Activists, Beware the Veal Pen

Ophelia and Hemant have pointed out that the White House is creating an “Interfaith and Community Service Campus Challenge” to encourage college students and religious groups to work on community-service projects. What’s more, Greg Epstein, the humanist chaplain at Harvard, was invited to the kickoff meeting, and he’s overjoyed:

I can vouch for the fact that we have been included every step of the way; not only in big public moments like the inaugural speech shout-out to “nonbelievers”, but also behind the scenes. Last June, I was invited to visit the White House as part of a small gathering of University and college presidents, deans, chaplains, and interfaith student leaders to discuss the initial plans that led to this initiative. I’ll never forget the moment when Joshua Dubois, the convener of that gathering and Director of the White House Office of Faith Based and Neighborhood Partnerships, greeted us.

Dubois, a young African American Pentacostalist [sic], took the podium and talked about how the group gathered that day was one of the most diverse in the history of the White House. It included many different kinds of Christians, Jews, Muslims, Hindus, Buddhists, and others – and, he emphasized, there were even secular activists in attendance… To emphasize that point, Dubois even mentioned me by name and title, had me raise my hand, and everyone in the room applauded at the idea that we were there.

Look: I’m not saying it’s a bad thing that nonbelievers are being acknowledged and invited to participate in political events. I’m glad to see representatives of secular groups at the White House – it’s a good sign and an indicator of our growing political influence. But does anyone else get the sense, from Epstein’s rapturous verbiage, that he’s far too easily pleased? Literally, all he got was the most perfunctory nod, and it seems to have sent him into paroxysms of joy. Especially under a Democratic administration, we should expect more than token recognition of our existence.

I’m glad to see atheists meeting with the White House, but only if we use that access as a means to push Obama on issues that matter to us: ending military proselytization, supporting same-sex marriage, protecting access to abortion, to name a few. (He’s made it clear that he’ll never take a stand on any of these issues unless he’s pushed.) Instead, I get the worrying impression that Epstein was happy just to be “included”, and that he would deem it discourteous to ask for anything more.

There’s an evocative term for this, coined by the blog Firedoglake: the veal pen. The veal pen is shorthand for the way that political leaders try to coopt and silence activists among their own base: bribing them with “insider access”, flattering them with empty rhetoric, and ultimately training them to accept meaningless symbolic gestures in lieu of actually doing something about the issues that matter to them. The analogy, of course, is to veal calves that are kept confined in darkness and fed occasionally to make them fat and soft. (The term was coined to describe the Obama administration’s behavior toward groups pressing them to take a more liberal stance on issues like health care and gay rights, but there are conservative equivalents as well. See also.)

In my opinion, atheists shouldn’t be participating in anything run by the “Office of Faith-Based and Neighborhood Partnerships” at all. This is the group that funnels money to churches of the president’s choice, with no statutory restrictions on who’s eligible or how they can spend it – a horrendous scheme that the Supreme Court blessed. What’s worse, President Obama promised to repeal the Bush executive order permitting charities that receive public money to discriminate on the basis of religion, a promise that he has not kept.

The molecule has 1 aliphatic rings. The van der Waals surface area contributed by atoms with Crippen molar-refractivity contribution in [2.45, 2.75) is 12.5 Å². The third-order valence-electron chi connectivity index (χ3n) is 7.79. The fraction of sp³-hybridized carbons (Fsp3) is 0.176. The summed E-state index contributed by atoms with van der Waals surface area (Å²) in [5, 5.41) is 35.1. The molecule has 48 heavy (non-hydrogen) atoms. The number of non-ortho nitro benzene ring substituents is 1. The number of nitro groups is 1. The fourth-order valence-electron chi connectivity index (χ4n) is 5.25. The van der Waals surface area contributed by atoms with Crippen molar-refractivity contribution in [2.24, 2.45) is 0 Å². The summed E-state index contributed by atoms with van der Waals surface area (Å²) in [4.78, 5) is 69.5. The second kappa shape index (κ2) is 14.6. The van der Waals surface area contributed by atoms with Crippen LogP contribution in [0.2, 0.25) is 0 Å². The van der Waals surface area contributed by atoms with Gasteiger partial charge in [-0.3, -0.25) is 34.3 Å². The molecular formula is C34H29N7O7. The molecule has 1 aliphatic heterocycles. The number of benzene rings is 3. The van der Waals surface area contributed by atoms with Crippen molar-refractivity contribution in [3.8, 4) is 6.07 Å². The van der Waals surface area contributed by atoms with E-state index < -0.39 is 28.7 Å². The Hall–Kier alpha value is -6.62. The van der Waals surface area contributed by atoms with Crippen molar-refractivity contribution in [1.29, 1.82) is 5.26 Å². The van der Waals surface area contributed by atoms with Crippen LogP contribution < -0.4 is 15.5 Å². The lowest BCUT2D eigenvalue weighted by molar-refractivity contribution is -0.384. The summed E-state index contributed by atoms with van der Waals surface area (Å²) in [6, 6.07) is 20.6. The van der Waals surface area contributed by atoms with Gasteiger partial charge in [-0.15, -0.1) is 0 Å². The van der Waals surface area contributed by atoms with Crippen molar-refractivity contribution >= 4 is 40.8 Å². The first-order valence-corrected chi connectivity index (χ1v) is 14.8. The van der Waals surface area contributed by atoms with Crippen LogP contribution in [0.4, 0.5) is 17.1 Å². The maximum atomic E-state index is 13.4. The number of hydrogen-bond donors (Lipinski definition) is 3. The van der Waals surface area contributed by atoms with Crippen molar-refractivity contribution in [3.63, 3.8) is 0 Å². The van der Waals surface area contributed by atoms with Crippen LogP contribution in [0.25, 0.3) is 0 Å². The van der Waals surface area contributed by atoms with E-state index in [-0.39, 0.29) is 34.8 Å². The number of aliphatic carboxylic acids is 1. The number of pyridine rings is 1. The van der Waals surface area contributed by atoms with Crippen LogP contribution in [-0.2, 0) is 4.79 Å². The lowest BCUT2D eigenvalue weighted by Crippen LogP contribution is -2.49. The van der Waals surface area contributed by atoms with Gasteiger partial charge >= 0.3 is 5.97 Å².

I have no objection to working together with religious groups in the right circumstance, but this isn’t it. By our presence at this event, we legitimize this group’s activities (which is doubtless part of the reason atheists were invited – to provide political cover for the next state-church lawsuit against it). A better option would have been for secular activists to boycott this meeting, accompanied by a clear statement that we refuse to support in any way, shape or form a political organization that exists in violation of the First Amendment. That would send a strong message, to politicians in general and President Obama specifically, that they can’t purchase our support for cheap.

About Adam Lee

Adam Lee is an atheist writer and speaker living in New York City. His new novel, Broken Ring, is available in paperback and e-book. Read his full bio, or follow him on Twitter.

  • Chris

    That would send a strong message, to politicians in general and President Obama specifically, that they can’t purchase our support for cheap.

    But they can. It would be sheer madness not to support any opponent of the Jesus Party that had a reasonable chance of defeating them, even if that person is a mixed bag of actual freedom of thought and theist appeasement.

    Atheists are in the same position vis-a-vis Obama as liberals are — there’s no realistic prospect of anything much closer to our position getting elected in the present American electorate, so we can either settle for what we can get or vote for another Nader, get another Bush.

    Those issues you mentioned would be nice to have some progress on, too. But when faced with a choice between “guy who neglects issues I care about” and “guy who opposes me on issues I care about, and also considers me not a citizen or a patriot and wants to take my tax money to support his beliefs”… it’s not much of a choice, even if I’m still grumbling about the first guy.

  • L.Long

    Well this is all just a smoke screen for religious support. the title says it all….
    Why “Interfaith and Community Service Campus Challenge”?
    What is wrong with “Community Service Campus Challenge”?
    “Community Service” involves the COMMUNITY which by definition is a mix of everyone there, there is no need to mention religion or sex or non-religion mixes. It says “INTERFAITH” so various non-believers can fool themselves for a while but I bet the “Community Services” that are helped will be limited to what the “Interfaith” want.